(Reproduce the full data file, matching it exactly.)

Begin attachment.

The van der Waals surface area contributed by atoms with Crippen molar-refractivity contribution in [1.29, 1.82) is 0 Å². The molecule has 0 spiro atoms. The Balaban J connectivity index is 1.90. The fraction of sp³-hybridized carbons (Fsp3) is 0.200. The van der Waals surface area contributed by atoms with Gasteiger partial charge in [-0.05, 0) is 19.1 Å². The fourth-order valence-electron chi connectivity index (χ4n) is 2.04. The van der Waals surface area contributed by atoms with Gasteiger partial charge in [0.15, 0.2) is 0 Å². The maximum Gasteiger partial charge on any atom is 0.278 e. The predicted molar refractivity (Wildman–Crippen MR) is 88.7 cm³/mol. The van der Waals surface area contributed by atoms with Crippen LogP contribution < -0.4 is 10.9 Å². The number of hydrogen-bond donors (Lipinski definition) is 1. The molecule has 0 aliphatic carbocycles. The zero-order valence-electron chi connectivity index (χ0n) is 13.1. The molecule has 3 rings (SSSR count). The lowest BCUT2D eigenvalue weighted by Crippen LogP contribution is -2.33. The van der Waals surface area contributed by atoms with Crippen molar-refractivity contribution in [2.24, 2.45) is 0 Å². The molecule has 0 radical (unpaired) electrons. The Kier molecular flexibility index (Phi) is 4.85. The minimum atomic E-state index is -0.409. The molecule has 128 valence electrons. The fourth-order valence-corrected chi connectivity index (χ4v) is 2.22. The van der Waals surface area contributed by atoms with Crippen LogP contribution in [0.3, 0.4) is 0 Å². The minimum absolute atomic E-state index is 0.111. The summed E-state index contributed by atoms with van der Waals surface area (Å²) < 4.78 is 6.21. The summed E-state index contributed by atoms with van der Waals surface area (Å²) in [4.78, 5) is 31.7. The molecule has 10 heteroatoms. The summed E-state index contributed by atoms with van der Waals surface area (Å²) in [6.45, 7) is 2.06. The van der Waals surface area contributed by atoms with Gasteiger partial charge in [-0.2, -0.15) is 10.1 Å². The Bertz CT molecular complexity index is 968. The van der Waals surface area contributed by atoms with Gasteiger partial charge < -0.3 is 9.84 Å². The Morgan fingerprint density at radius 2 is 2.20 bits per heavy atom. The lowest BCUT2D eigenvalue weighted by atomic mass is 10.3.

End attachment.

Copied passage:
The van der Waals surface area contributed by atoms with Crippen molar-refractivity contribution in [1.29, 1.82) is 0 Å². The molecule has 0 spiro atoms. The Balaban J connectivity index is 1.90. The fraction of sp³-hybridized carbons (Fsp3) is 0.200. The van der Waals surface area contributed by atoms with Gasteiger partial charge in [-0.05, 0) is 19.1 Å². The fourth-order valence-electron chi connectivity index (χ4n) is 2.04. The van der Waals surface area contributed by atoms with Gasteiger partial charge in [0.15, 0.2) is 0 Å². The maximum Gasteiger partial charge on any atom is 0.278 e. The predicted molar refractivity (Wildman–Crippen MR) is 88.7 cm³/mol. The van der Waals surface area contributed by atoms with Crippen LogP contribution < -0.4 is 10.9 Å². The number of hydrogen-bond donors (Lipinski definition) is 1. The molecule has 0 aliphatic carbocycles. The zero-order valence-electron chi connectivity index (χ0n) is 13.1. The molecule has 3 rings (SSSR count). The lowest BCUT2D eigenvalue weighted by Crippen LogP contribution is -2.33. The van der Waals surface area contributed by atoms with Crippen molar-refractivity contribution in [2.24, 2.45) is 0 Å². The molecule has 0 radical (unpaired) electrons. The Kier molecular flexibility index (Phi) is 4.85. The minimum atomic E-state index is -0.409. The molecule has 128 valence electrons. The fourth-order valence-corrected chi connectivity index (χ4v) is 2.22. The van der Waals surface area contributed by atoms with Crippen LogP contribution in [0.3, 0.4) is 0 Å². The minimum absolute atomic E-state index is 0.111. The summed E-state index contributed by atoms with van der Waals surface area (Å²) < 4.78 is 6.21. The summed E-state index contributed by atoms with van der Waals surface area (Å²) in [4.78, 5) is 31.7. The molecule has 10 heteroatoms. The summed E-state index contributed by atoms with van der Waals surface area (Å²) in [6.45, 7) is 2.06. The van der Waals surface area contributed by atoms with Gasteiger partial charge in [-0.2, -0.15) is 10.1 Å². The Bertz CT molecular complexity index is 968. The van der Waals surface area contributed by atoms with Gasteiger partial charge < -0.3 is 9.84 Å². The Morgan fingerprint density at radius 2 is 2.20 bits per heavy atom. The lowest BCUT2D eigenvalue weighted by atomic mass is 10.3.